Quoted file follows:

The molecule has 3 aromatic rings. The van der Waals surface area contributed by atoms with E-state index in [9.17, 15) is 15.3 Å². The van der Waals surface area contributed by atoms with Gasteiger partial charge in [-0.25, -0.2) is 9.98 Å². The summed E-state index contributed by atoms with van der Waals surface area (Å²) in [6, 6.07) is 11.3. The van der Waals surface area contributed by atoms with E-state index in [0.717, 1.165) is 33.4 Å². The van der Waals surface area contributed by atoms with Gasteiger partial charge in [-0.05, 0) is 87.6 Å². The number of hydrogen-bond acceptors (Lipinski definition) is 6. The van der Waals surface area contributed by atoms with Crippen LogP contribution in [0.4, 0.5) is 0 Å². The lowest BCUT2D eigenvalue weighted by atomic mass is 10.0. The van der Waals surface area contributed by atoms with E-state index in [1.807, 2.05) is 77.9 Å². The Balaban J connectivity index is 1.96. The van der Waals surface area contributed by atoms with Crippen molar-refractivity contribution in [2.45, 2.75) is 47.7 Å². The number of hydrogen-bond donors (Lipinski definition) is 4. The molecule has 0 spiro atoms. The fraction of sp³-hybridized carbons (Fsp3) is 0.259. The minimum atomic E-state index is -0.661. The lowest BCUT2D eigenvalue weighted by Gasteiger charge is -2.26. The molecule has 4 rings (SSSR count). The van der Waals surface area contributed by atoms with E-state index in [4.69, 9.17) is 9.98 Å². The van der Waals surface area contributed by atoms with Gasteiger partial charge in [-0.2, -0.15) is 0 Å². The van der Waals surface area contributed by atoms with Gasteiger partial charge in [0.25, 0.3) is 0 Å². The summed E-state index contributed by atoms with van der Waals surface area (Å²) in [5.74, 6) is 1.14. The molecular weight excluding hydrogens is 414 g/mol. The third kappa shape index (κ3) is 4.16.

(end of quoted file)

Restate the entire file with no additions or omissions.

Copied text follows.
The molecule has 3 aromatic rings. The van der Waals surface area contributed by atoms with E-state index in [9.17, 15) is 15.3 Å². The van der Waals surface area contributed by atoms with Gasteiger partial charge in [-0.25, -0.2) is 9.98 Å². The summed E-state index contributed by atoms with van der Waals surface area (Å²) in [6, 6.07) is 11.3. The van der Waals surface area contributed by atoms with E-state index in [0.717, 1.165) is 33.4 Å². The van der Waals surface area contributed by atoms with Gasteiger partial charge in [-0.05, 0) is 87.6 Å². The number of hydrogen-bond acceptors (Lipinski definition) is 6. The van der Waals surface area contributed by atoms with Crippen LogP contribution in [0.4, 0.5) is 0 Å². The lowest BCUT2D eigenvalue weighted by atomic mass is 10.0. The van der Waals surface area contributed by atoms with E-state index in [1.807, 2.05) is 77.9 Å². The Balaban J connectivity index is 1.96. The van der Waals surface area contributed by atoms with Crippen molar-refractivity contribution in [2.45, 2.75) is 47.7 Å². The number of hydrogen-bond donors (Lipinski definition) is 4. The molecule has 0 spiro atoms. The fraction of sp³-hybridized carbons (Fsp3) is 0.259. The minimum atomic E-state index is -0.661. The lowest BCUT2D eigenvalue weighted by Gasteiger charge is -2.26. The molecule has 4 rings (SSSR count). The van der Waals surface area contributed by atoms with E-state index in [4.69, 9.17) is 9.98 Å². The van der Waals surface area contributed by atoms with Gasteiger partial charge in [-0.2, -0.15) is 0 Å². The van der Waals surface area contributed by atoms with Gasteiger partial charge in [0.25, 0.3) is 0 Å². The summed E-state index contributed by atoms with van der Waals surface area (Å²) in [5.74, 6) is 1.14. The molecular weight excluding hydrogens is 414 g/mol. The third kappa shape index (κ3) is 4.16.